I really enjoyed this book and I can’t wait for the next installment in the trilogy.

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Trying by Emily Phillips

Trying by Emily Phillips

My rating: 4 of 5 stars

I recieved an e-arc of this book via Netgalley in return for an honest review

I initially requested this book via Netgalley because I thought it was going to be a humourous book about a couple trying for a baby. It is a humourous book, and it is about a couple who want a baby but the humour and the infertility are separate. I feel like that’s an important thing to state early in on in this review. If you are currently struggling with fertility and you’re hoping to pick up a book that you can empathise with and to help you find some humour in your own experiences then this isn’t the book for you.

Considering it wasn’t at all what I expected it to be, by the time I was about 1/3 of my way into it I enjoyed it immensely, however, I did have some difficulties with it. I disliked the main characters very, very much. I felt they were immature and vacuous. Although the premise of the book suggested they were desperately trying for a baby, in actuality they seemed unwilling to do anything that might assist them with getting pregnant. I also have a real annoyance with the cliche that so often pops up in fiction that if a married couple have an argument they’ll both immediately pop off and drop their drawers for anyone who winks at them. It seems like there are no happily married people in books and that would be nice to read about.

As I mentioned though, by the time I was about 1/3 of the way into the book I felt I had a good understanding of the characters and my dislike for them personally did not detract from the fact that Emily Phillips has written a really good dramatic, funny and emotional story. I became fully caught up in the dramas; I could feel myself cringing as the lies started to unravel and I shed a few tears at the end of the book. It’s a testament to her writing that I obviously found myself emotionally invested in characters I hadn’t liked at the beginning of the book.

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Sunflowers in February by Phyllida Shrimpton

Sunflowers in February by Phyllida Shrimpton

My rating: 4 of 5 stars

Thank you to Hot Key Books for sending me an advanced reading copy of this book

I found this book a really touching, sensitive depiction of death. Unlike other books i’ve read which follow a person after their death, Sunflowers in February somehow manages to explore the idea without being too maudlin or gruesome. Funny in places and so heartbreaking in others it moved me to tears, this book is an accurate and touching portrayal of grief.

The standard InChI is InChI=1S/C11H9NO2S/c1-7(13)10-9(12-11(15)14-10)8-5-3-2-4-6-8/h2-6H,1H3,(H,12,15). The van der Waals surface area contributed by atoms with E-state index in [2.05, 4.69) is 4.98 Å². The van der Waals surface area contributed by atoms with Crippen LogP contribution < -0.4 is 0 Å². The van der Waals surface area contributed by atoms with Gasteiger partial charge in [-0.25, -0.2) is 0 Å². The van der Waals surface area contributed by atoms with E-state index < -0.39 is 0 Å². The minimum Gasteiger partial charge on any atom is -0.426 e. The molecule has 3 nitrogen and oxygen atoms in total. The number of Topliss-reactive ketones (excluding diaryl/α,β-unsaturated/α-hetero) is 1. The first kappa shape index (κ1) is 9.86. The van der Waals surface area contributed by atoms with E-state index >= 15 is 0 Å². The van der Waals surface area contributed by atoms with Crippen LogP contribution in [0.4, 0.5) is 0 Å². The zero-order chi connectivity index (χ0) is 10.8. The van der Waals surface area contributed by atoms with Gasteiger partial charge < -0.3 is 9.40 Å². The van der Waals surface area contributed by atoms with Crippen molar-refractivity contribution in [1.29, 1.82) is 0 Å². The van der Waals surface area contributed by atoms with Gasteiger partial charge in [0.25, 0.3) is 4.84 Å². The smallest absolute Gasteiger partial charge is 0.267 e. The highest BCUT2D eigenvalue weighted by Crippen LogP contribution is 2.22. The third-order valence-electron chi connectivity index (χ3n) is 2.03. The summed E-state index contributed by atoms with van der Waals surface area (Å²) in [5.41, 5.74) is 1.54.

Sunflowers in February follows Lily directly following the hit and run accident that killed her. Lily follows her family, confused and angry and desperate for another chance at life until one day she gets the opportunity to live through her twin brother. Will this last chance be enough for Lily to make peace with her death and move on, or will her brother have to share his life indefinitely.

This is such a hard topic to write about and if i’m being honest, isn’t usually a subject I generally like to read about. I struggled to read The Lovely Bones (which is a similar sort of plot but much, much darker) however, the title of this book evokes such lovely, bright images I was hopeful that I would enjoy reading it. I liked that the reason behind Lily’s death wasn’t too macabre. It was refreshing for a book not to focus on the gruesomeness of the murder/death and I felt it allowed the reader to focus more on what Shrimpton was trying to say about grief.

I think that this book will be a useful book for teenagers to read to help them understand their actions have consequences, that they aren’t immortal and to make the most of their life and their families whilst they have them. As characters Lily and Ben are your typical teenagers, managing to be loveable, naive and irritating all at once. As a parent myself, Lily’s desperation to live again and the complete despair of her mother really moved me and I yearned for them all to find some kind of resolution to their pain even though I knew that the happy ending I wanted where Lily was magically resurrected wasn’t going to happen!

In all, this book left me feeling very positively. It’s a beautifully written YA exploration of death and grief.